A halftone screen off a newspaper picture, all the dots are already breaking things up, you feed it through a copier, again and again and its reality begins to distort.

Q: So were there any copiers built especially for people who want to mess with the mechanism?

A: In the early days, before the thing became a standardised process. But there are some examples since. Esther Yates a mail artist from Durham adapted an Epson 7500 she found on the tip. A series of gearings intersected with the normal mechanism. They were controlled manually by a pair of levers. By means of these she could control the speed and depth of movement of the scanning beam and also the rate of rotation of the drum. In this way she was able to replicate the effects of swishing the original across the platen without having to touch it. Messing with the drum set up weird ‘patching’ effects.

Still, it’s not like an interactive screen or a painting, you have a delay before you get the results.

Of course, by the time it got to laser copies, colour, companies such as Canon, who were at least straight up about it, starting building in standardised versions of the advanced and home-made techniques of copier artists and others mucking about. Effects crossed over from there to gridded space – the ability to specify particular points on the platen as opposed to dealing with the moving line under the glass.

Q: But you don’t use toner. Inkjet.

A: Yesterday I copied someone some pages from a book. It was a typology of every cloud over Holland. I noticed that up in the sky, as the clouds move over the land from the North Sea, suddenly the land gives way, lies down, settles its spine into a straight line. The land drops to ten feet below sea level. At this point, the clouds feel their bodies swell into the extra space. They take on new shapes, become lower and taller, spill. I can recognise that this is what happens to us. Every photocopier is always a cloud. What I mean is that the shape of us changes all the time. A pressure drop, a new technology, and we sprout an email. Look at this terminal I’m wearing here, a three line screen and a palmtop keyboard. Ecch. No-one has ever used it.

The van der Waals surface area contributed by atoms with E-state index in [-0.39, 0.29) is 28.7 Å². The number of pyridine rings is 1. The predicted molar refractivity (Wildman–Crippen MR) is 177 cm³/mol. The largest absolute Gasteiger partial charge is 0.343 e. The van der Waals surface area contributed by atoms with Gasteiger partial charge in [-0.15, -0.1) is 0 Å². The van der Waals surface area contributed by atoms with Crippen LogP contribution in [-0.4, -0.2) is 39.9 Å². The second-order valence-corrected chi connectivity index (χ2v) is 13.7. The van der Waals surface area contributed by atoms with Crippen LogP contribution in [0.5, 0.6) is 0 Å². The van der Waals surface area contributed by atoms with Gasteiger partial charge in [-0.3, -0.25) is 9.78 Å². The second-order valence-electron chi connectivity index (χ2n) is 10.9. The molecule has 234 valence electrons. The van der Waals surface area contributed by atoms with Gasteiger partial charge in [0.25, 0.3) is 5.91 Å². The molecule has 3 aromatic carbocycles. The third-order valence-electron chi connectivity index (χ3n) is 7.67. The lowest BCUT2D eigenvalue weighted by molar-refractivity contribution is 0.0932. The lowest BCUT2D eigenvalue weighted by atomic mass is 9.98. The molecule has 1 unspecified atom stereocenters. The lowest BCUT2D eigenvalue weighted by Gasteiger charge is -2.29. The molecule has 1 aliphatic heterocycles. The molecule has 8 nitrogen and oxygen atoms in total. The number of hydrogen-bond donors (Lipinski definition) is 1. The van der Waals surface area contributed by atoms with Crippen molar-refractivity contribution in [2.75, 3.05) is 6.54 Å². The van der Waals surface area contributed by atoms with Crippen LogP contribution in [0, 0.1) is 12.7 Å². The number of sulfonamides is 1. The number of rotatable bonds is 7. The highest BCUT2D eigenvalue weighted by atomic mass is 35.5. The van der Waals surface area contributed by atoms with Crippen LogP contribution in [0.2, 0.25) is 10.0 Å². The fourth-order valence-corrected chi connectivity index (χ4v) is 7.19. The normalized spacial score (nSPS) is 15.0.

Q: So where’s the war or art there?

A: They are ways of generating, wasting or displacing forces, just like weather, with the exception that they insist on the vanity of purposefulness. They speed it up. These forces are contained in the predispositions of organised matter, that is to say from geology to culture, and the ways, at every scale, that they create patterns of interference within and between each other.

At particular scales of resolution there are certain patterns, such as armies and their means of feeding off their host societies, that attempt to contain this interference, to lock it into step. It is at this point that technologies for creating such repetitions, such as photocopiers, are generated. In turn, these technologies create new possibilities for the circulation, creation and reverberation of forces that add to the potential for destabilisation. They contain within them an unconscious, in the case of the photocopier, drives for the escape from work – as with Chester Carlson. This machine unconscious is a set of potentials which simply need realignment and combination with other elements in order to tip things in the lock step out of balance. A machine that can only make copies becomes a means for making things different. Obviously this is an absurd effort. But it’s the absurdity that has it on the side of escape. How does this technology reduce work?

Q: Don’t make me laugh.